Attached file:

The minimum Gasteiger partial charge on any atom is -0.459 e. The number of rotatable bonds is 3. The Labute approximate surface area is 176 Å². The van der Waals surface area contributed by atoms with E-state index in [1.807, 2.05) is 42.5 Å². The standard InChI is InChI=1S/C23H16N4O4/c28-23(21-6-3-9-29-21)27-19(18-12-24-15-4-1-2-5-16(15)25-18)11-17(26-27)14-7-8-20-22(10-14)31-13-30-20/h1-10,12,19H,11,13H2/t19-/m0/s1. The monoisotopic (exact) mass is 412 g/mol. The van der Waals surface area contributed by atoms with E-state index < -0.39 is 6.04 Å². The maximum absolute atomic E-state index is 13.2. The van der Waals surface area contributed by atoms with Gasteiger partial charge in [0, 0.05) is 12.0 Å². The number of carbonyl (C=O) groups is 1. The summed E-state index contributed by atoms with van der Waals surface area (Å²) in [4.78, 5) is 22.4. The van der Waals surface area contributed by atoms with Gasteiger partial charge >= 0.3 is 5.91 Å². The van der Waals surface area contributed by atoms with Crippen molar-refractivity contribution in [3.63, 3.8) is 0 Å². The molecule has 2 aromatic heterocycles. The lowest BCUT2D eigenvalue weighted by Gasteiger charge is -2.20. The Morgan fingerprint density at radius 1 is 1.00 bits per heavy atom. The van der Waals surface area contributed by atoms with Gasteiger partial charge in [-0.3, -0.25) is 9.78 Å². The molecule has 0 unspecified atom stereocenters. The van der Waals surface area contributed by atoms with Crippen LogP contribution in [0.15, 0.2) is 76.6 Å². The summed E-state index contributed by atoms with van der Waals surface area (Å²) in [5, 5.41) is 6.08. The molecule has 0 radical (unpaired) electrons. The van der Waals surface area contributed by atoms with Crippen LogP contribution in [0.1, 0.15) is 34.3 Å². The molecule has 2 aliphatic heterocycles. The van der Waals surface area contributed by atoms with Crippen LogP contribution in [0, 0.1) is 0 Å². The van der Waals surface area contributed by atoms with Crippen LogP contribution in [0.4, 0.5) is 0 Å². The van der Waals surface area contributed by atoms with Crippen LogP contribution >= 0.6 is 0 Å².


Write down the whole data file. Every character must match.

The minimum Gasteiger partial charge on any atom is -0.459 e. The number of rotatable bonds is 3. The Labute approximate surface area is 176 Å². The van der Waals surface area contributed by atoms with E-state index in [1.807, 2.05) is 42.5 Å². The standard InChI is InChI=1S/C23H16N4O4/c28-23(21-6-3-9-29-21)27-19(18-12-24-15-4-1-2-5-16(15)25-18)11-17(26-27)14-7-8-20-22(10-14)31-13-30-20/h1-10,12,19H,11,13H2/t19-/m0/s1. The monoisotopic (exact) mass is 412 g/mol. The van der Waals surface area contributed by atoms with E-state index < -0.39 is 6.04 Å². The maximum absolute atomic E-state index is 13.2. The van der Waals surface area contributed by atoms with Gasteiger partial charge in [0, 0.05) is 12.0 Å². The number of carbonyl (C=O) groups is 1. The summed E-state index contributed by atoms with van der Waals surface area (Å²) in [4.78, 5) is 22.4. The van der Waals surface area contributed by atoms with Gasteiger partial charge >= 0.3 is 5.91 Å². The van der Waals surface area contributed by atoms with Crippen molar-refractivity contribution in [3.63, 3.8) is 0 Å². The molecule has 2 aromatic heterocycles. The lowest BCUT2D eigenvalue weighted by Gasteiger charge is -2.20. The Morgan fingerprint density at radius 1 is 1.00 bits per heavy atom. The van der Waals surface area contributed by atoms with Gasteiger partial charge in [-0.3, -0.25) is 9.78 Å². The molecule has 0 unspecified atom stereocenters. The van der Waals surface area contributed by atoms with Crippen LogP contribution in [0.15, 0.2) is 76.6 Å². The summed E-state index contributed by atoms with van der Waals surface area (Å²) in [5, 5.41) is 6.08. The molecule has 0 radical (unpaired) electrons. The van der Waals surface area contributed by atoms with Crippen LogP contribution in [0.1, 0.15) is 34.3 Å². The molecule has 2 aliphatic heterocycles. The van der Waals surface area contributed by atoms with Crippen LogP contribution in [0, 0.1) is 0 Å². The van der Waals surface area contributed by atoms with Crippen LogP contribution in [0.4, 0.5) is 0 Å². The van der Waals surface area contributed by atoms with Crippen LogP contribution >= 0.6 is 0 Å².